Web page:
Worksafe,New Zealand’s primary regulator for workplace related incidents, will charge 10 parties under the Health and Safety at Work Act.

An aerial view of the Whakaari, also known as White Island volcano, in New Zealand, December 12, 2019.
An aerial view of the Whakaari, also known as White Island volcano, in New Zealand, December 12, 2019. (Jorge Silva / Reuters)

Worksafe, New Zealand’s primary regulator for workplace related incidents, has said in a news conference its investigations found 13 parties had not met their health and safety obligations that resulted in killing 22 and injuring dozens.

A surprise eruption on the White Island, also known by its Maori name of Whakaari, on December 9 last year, killed 22 people and injured dozens.

Majority of them were tourists from countries like Australia, the United States and Malaysia who were part of a cruise ship that was travelling around New Zealand. There were 47 people on the island when the volcano erupted.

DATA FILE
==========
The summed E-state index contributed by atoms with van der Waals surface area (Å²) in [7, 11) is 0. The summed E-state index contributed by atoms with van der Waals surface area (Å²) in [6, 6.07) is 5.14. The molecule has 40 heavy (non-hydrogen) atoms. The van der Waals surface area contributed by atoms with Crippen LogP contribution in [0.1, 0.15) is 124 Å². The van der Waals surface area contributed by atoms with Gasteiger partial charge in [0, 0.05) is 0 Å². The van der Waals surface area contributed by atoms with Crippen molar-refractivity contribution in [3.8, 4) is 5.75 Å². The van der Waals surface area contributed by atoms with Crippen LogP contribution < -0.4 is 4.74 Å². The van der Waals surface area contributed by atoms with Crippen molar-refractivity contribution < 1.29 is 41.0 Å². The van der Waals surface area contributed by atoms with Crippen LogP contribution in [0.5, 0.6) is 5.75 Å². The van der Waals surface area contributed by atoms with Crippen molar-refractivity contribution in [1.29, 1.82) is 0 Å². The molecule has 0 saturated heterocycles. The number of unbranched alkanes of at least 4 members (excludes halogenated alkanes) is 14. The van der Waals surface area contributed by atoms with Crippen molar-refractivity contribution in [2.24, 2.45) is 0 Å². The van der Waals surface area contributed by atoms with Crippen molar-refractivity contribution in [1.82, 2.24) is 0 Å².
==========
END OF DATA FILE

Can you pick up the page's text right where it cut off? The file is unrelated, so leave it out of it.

Worksafe will charge 10 parties under the Health and Safety at Work Act which has a maximum fine of $1.06 million (NZ$1.5 million), the report said.

“This was an unexpected event, but that does not mean it was unforeseeable and there is a duty on operators to protect those in their care.” said WorkSafe Chief Executive Phil Parkes.

Relatives walk in the harbour as they wait for rescue mission, following the White Island volcano eruption in Whakatane, New Zealand, December 13, 2019.
Relatives walk in the harbour as they wait for rescue mission, following the White Island volcano eruption in Whakatane, New Zealand, December 13, 2019. (Jorge Silva / Reuters)

Worksafe has charged 10 organisations under the Health and Safety at Work Act with each charge carrying a maximum fine of $1.06 million.

Three individuals were charged as directors or individuals who were required to exercise due diligence to ensure the company meets its health and safety obligations. These charges each carry a maximum fine of $300,000.

WorkSafe did not name those charged as they may seek suppression orders in their first appearance in court on December 15.

The agency said it had not investigated the rescue and recovery following the eruption, as that is the subject of a coronial inquest which is underway.

At the time of the eruption questions were raised why people were allowed on the island, a popular destination for day-trippers, given there was reportedly a heightened risk of an eruption.

READ MORE: New Zealand divers attempt to recover last two victims from volcanic island

Source: Reuters